The New Demography
The Bay Area often believes itself to be a multicultural paradise – and in many ways it is, particularly in the fluidity of inter-group relations, the vibrant stew of youth culture, and the rich appreciation of immigrant cultures. But the Bay Area is actually whiter than the rest of California, having become a majority-minority region years after Southern California crossed that threshold. Still, the Bay is generally like California as a whole – it is becoming more diverse, with the exception of San Francisco.
The Bay Area is also relatively segregated: while the typical measures of racial segregation have been declining in most metropolitan areas in the U.S., the relative segregation of whites increased slightly in the Bay Area between 1980 and 2008. On the other hand, the segregation of Blacks and Latinos has declined sharply as they find themselves sharing common, and often distressed, turf (Figure 1). The result has been sometimes uneasy – but the possibility for alliance around common issues is striking.
Figure 1. Change in Black-Latino Segregation by Sub-Region in the Bay Area, 1980-2008.
Geography has mattered in other ways as well. Defying both regional and state trends, San Francisco is now actually whiter than it was in 2000, reflecting the influx of young professionals (and increasingly including their children – the share of children that are white in San Francisco jumped from 24 percent to 32 percent just between 2000 and 2007). The pattern is not just racial but economic: in the last five years only 9 percent of those relocating to or within in the Bay Area made over $150,000 as compared to a full 21 percent of those who moved into San Francisco, specifically (Figure 2).
Figure 2. Household Income Distribution of Households that Moved in within the last 4-5 Years in San Francisco (2007 dollars), 1990-2007.
So home prices and rent in these urban core areas have jumped. The resulting pressure has been particularly acute for low-income African Americans. Blacks have been streaming out of the Bay Area for a while (to places like Sacramento and Stockton), but between 1990 and 2007, the black share of the population dropped by nearly 6 percent in San Francisco and 3 percent in the East Bay, outpacing the 2 percent decline for the Bay as a whole. And the decline for black kids was even sharper: while 20 percent of San Francisco’s youth in 1990, they were only 9 percent in 2007. Only places like Vallejo and Napa in the North Bay have seen growth in African Americans (Map 1).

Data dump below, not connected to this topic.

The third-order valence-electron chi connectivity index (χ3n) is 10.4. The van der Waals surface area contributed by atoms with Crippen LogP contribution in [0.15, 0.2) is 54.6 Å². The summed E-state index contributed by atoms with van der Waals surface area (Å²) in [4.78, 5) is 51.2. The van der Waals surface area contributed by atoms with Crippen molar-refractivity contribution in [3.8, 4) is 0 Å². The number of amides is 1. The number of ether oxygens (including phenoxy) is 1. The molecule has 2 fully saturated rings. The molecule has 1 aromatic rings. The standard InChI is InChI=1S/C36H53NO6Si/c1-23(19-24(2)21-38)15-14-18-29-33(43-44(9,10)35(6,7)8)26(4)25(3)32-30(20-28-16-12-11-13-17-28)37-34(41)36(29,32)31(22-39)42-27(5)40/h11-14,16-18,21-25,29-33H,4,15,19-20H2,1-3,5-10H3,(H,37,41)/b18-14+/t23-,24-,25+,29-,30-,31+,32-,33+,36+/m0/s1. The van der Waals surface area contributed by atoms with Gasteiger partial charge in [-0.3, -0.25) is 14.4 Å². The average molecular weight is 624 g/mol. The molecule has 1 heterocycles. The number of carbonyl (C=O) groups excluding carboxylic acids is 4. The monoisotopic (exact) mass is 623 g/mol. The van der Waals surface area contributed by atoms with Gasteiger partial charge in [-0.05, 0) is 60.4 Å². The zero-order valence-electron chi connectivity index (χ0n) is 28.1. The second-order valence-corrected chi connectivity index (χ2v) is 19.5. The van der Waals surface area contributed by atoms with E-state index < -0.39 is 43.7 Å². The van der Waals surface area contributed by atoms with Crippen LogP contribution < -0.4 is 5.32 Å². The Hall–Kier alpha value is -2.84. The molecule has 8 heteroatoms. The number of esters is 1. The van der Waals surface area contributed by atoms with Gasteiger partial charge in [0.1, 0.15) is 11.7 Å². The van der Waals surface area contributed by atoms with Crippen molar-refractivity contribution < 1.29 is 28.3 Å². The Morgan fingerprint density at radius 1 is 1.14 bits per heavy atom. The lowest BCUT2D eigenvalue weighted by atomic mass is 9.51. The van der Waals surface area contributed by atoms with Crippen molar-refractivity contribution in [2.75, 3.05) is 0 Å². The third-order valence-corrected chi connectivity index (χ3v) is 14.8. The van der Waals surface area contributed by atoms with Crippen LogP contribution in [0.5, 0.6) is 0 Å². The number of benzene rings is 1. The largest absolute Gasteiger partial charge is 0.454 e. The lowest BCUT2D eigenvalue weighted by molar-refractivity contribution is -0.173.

Map 1. Percent Non-Hispanic Black in the Bay Area, 1990 and 2008.
Latinos and Asians have spread throughout the region, but with slightly different patterns, a fact that has increased their regional segregation index. Between 1990 and 2008, both groups raised their numbers in the Bay; Asian/ Pacific Islander immigrants are in greater number in the Bay Area than anywhere else in the state. They have tended to see their numbers increase in the more urban areas while Latinos saw increases in rural areas as well.
And their children will shape our future: 31 percent of those under 18 in the Bay Area are Latino and 20 percent are Asian. Seven percent of youth are mixed race – higher than in California as a whole and reflective of the Bay’s characteristic openness– while African Americans comprise 7 percent and whites 35 percent.
And while that might lead to a celebration of our diverse future, there are reasons for concern. In particular, both Latinos and African Americans face the challenge of undereducation: less than half of college-age Latinos (37 percent) and African Americans (48 percent) are in school compared to over half of whites (56 percent) and Asians (69 percent) (Figure 3).
Figure 3. Percent of the 18-24 year old Population Enrolled in School by Race/Ethnicity, 1990-2007.
The contradictions of gentrification and the lack of workforce preparation suggest that the prized diversity of the Bay Area could be lost to economic pressures. This would seem to call for public leadership – and there are many valiant efforts and many individuals of good will. Unfortunately, our elected leaders do not always reflect their constituency. A particular challenge in voicing these concerns and developing appropriate policy: the city councils in the region are often less diverse than the communities of color they represent.
So there you have it: an ethnic mix without that much mixing, a set of gentrification pressures forcing many African American families out of San Francisco and the East Bay, a startling gap in school enrollment and workforce preparation for young adults, and a political system that has a long way to go in having its diversity match its residents. If the Bay Area wants to make sure that our multicultural milieu continues to work for the region rather than against it, we will need to come up with ways to retain long-time residents, integrate new immigrants, train our youth, and prepare new leadership.